Old Mobile Archaeology

Overview


Archaeological excavations since 1989 have uncovered exciting evidence of the original townsite of Mobile, first capital of the Louisiana colony, and remnants of the colony's port on Dauphin Island "Waselkov's book is public archaeology at its best. . . . Whether studying post molds, middens, historic French maps, early 18th-century French diets, the significance of soil colors for defining house sites, doing flotation analysis, or bashing site looters who use metal detectors on historic sites, Waselkov weaves a...
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Overview


Archaeological excavations since 1989 have uncovered exciting evidence of the original townsite of Mobile, first capital of the Louisiana colony, and remnants of the colony's port on Dauphin Island "Waselkov's book is public archaeology at its best. . . . Whether studying post molds, middens, historic French maps, early 18th-century French diets, the significance of soil colors for defining house sites, doing flotation analysis, or bashing site looters who use metal detectors on historic sites, Waselkov weaves a wonderful, fact-based archaeological interpretation of Old Mobile (1702-11)--how it was settled, why it was settled, and how the French colonists interacted within regional as well as international economic spheres."--Southeastern Archaeology "Written for the general reader, [Old Mobile Archaeology] summarizes the French period in Alabama, then discusses the economic and daily life of the colony, with information on town layout, architecture, diet, trade, and relations with the Mobilian and Tomés Indians. . . . Every student of Alabama history, from professional scholars to schoolchildren, will learn something from this concise and richly illustrated book."--Alabama Review "A fabulous progress report from an important ongoing scientific enterprise."--Mobile Register Gregory Waselkov is Professor of Anthropology and Director of the Center for Archaeological Studies at the University of South Alabama. He has written, edited, and contributed to several books, including Fort Toulouse: The French Outpost at the Alabamas on the Coosa, written by Daniel Thomas.
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Editorial Reviews

From the Publisher

"Waselkov's book is public archaeology at its best. . . . Whether studying post molds, middens, historic French maps, early 18th-century French diets, the significance of soil colors for defining house sites, doing flotation analysis, or bashing site looters who use metal detectors on historic sites, Waselkov weaves a wonderful, fact-based archaeological interpretation of Old Mobile (1702-11)--how it was settled, why it was settled, and how the French colonists interacted within regional as well as international economic spheres."--Southeastern Archaeology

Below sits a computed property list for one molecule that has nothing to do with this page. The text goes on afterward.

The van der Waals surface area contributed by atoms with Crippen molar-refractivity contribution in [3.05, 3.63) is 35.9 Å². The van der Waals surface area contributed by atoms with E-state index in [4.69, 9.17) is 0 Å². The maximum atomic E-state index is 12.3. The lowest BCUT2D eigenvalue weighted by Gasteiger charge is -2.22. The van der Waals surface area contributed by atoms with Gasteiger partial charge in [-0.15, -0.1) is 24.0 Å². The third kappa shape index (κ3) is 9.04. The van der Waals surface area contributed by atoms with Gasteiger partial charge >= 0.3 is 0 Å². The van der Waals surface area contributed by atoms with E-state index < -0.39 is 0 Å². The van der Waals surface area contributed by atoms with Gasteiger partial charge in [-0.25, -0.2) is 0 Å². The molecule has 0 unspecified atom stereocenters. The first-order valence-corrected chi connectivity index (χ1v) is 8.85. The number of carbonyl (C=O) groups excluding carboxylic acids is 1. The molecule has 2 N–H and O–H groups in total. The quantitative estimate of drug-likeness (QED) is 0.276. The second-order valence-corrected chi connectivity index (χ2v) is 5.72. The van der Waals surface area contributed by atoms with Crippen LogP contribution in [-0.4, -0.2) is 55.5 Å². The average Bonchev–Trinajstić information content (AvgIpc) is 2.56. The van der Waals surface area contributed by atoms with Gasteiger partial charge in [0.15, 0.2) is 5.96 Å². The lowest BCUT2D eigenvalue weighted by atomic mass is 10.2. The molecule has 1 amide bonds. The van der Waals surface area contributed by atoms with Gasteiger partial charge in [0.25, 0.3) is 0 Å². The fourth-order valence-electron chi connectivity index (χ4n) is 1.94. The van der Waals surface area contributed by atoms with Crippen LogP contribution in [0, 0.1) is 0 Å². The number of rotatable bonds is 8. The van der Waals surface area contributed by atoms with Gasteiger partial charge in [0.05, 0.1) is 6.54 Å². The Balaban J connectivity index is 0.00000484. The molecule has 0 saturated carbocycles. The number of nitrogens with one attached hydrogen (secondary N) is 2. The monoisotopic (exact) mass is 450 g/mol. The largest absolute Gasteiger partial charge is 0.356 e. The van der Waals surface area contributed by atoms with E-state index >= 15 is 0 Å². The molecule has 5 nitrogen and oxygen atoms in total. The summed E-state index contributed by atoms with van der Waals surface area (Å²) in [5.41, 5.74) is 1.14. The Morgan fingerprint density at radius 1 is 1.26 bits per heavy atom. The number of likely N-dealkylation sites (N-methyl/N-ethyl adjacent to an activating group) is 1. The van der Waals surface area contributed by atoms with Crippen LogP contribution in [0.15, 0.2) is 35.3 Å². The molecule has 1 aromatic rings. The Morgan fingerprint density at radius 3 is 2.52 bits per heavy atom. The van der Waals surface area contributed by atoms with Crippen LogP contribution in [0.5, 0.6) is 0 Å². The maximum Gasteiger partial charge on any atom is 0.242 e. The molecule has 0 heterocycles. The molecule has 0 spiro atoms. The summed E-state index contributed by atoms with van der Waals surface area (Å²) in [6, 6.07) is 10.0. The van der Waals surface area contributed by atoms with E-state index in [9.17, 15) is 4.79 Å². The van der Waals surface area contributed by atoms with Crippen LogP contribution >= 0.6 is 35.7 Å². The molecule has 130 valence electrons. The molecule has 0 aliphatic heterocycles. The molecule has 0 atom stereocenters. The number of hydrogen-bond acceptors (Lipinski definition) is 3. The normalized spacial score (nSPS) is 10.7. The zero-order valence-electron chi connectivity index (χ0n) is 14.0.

"Written for the general reader, [Old Mobile Archaeology] summarizes the French period in Alabama, then discusses the economic and daily life of the colony, with information on town layout, architecture, diet, trade, and relations with the Mobilian and Tomés Indians. . . . Every student of Alabama history, from professional scholars to schoolchildren, will learn something from this concise and richly illustrated book."--Alabama Review

"A fabulous progress report from an important ongoing scientific enterprise."--Mobile Register

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Product Details

  • ISBN-13: 9780817351861
  • Publisher: University of Alabama Press
  • Publication date: 4/17/2005
  • Series: Fire Ant Series
  • Edition description: 1
  • Edition number: 2
  • Pages: 64
  • Product dimensions: 6.13 (w) x 9.25 (h) x 0.20 (d)

Meet the Author


Gregory Waselkov is a Professor of Anthropology and Director of the Center for Archaeological Studies at the University of South Alabama. He has written, edited, and contributed to several books, including Fort Toulouse: The French Outpost at the Alabamas on the Coosa, written by Daniel Thomas and his own A Conquering Spirit: Fort Mims and the Redstick War of 1813-1814.
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